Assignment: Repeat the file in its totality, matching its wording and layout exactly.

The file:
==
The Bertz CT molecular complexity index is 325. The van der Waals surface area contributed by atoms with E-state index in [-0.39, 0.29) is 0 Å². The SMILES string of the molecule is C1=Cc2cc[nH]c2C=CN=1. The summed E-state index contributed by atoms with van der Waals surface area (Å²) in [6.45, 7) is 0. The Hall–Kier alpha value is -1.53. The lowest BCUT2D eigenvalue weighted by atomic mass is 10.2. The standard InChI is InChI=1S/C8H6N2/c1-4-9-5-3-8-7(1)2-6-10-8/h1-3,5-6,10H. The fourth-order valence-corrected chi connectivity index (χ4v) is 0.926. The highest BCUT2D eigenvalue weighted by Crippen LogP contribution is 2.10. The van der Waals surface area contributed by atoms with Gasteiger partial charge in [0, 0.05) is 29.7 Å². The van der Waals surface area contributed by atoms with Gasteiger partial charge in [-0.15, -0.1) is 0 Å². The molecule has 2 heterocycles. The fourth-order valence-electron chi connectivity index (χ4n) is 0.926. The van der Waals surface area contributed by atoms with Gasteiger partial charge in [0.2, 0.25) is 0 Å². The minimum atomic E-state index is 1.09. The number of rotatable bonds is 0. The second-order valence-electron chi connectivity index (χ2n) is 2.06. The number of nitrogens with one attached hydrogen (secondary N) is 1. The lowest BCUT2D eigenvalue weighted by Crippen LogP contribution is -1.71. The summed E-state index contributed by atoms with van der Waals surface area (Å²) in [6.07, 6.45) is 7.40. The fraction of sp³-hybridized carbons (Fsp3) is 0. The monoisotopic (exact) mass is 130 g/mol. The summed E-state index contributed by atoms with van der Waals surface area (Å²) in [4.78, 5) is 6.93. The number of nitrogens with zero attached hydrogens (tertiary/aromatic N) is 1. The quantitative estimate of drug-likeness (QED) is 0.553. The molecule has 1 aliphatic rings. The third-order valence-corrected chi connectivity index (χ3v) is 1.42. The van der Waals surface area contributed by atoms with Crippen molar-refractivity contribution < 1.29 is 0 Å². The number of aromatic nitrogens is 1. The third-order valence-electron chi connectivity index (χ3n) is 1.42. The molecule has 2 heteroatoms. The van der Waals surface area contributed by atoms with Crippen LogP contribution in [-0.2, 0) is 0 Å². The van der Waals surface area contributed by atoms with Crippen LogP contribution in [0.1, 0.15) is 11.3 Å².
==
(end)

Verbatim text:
The Bertz CT molecular complexity index is 325. The van der Waals surface area contributed by atoms with E-state index in [-0.39, 0.29) is 0 Å². The SMILES string of the molecule is C1=Cc2cc[nH]c2C=CN=1. The summed E-state index contributed by atoms with van der Waals surface area (Å²) in [6.45, 7) is 0. The Hall–Kier alpha value is -1.53. The lowest BCUT2D eigenvalue weighted by atomic mass is 10.2. The standard InChI is InChI=1S/C8H6N2/c1-4-9-5-3-8-7(1)2-6-10-8/h1-3,5-6,10H. The fourth-order valence-corrected chi connectivity index (χ4v) is 0.926. The highest BCUT2D eigenvalue weighted by Crippen LogP contribution is 2.10. The van der Waals surface area contributed by atoms with Gasteiger partial charge in [0, 0.05) is 29.7 Å². The van der Waals surface area contributed by atoms with Gasteiger partial charge in [-0.15, -0.1) is 0 Å². The molecule has 2 heterocycles. The fourth-order valence-electron chi connectivity index (χ4n) is 0.926. The van der Waals surface area contributed by atoms with Gasteiger partial charge in [0.2, 0.25) is 0 Å². The minimum atomic E-state index is 1.09. The number of rotatable bonds is 0. The second-order valence-electron chi connectivity index (χ2n) is 2.06. The number of nitrogens with one attached hydrogen (secondary N) is 1. The lowest BCUT2D eigenvalue weighted by Crippen LogP contribution is -1.71. The summed E-state index contributed by atoms with van der Waals surface area (Å²) in [6.07, 6.45) is 7.40. The fraction of sp³-hybridized carbons (Fsp3) is 0. The monoisotopic (exact) mass is 130 g/mol. The summed E-state index contributed by atoms with van der Waals surface area (Å²) in [4.78, 5) is 6.93. The number of nitrogens with zero attached hydrogens (tertiary/aromatic N) is 1. The quantitative estimate of drug-likeness (QED) is 0.553. The molecule has 1 aliphatic rings. The third-order valence-corrected chi connectivity index (χ3v) is 1.42. The van der Waals surface area contributed by atoms with Crippen molar-refractivity contribution < 1.29 is 0 Å². The number of aromatic nitrogens is 1. The third-order valence-electron chi connectivity index (χ3n) is 1.42. The molecule has 2 heteroatoms. The van der Waals surface area contributed by atoms with Crippen LogP contribution in [-0.2, 0) is 0 Å². The van der Waals surface area contributed by atoms with Crippen LogP contribution in [0.1, 0.15) is 11.3 Å².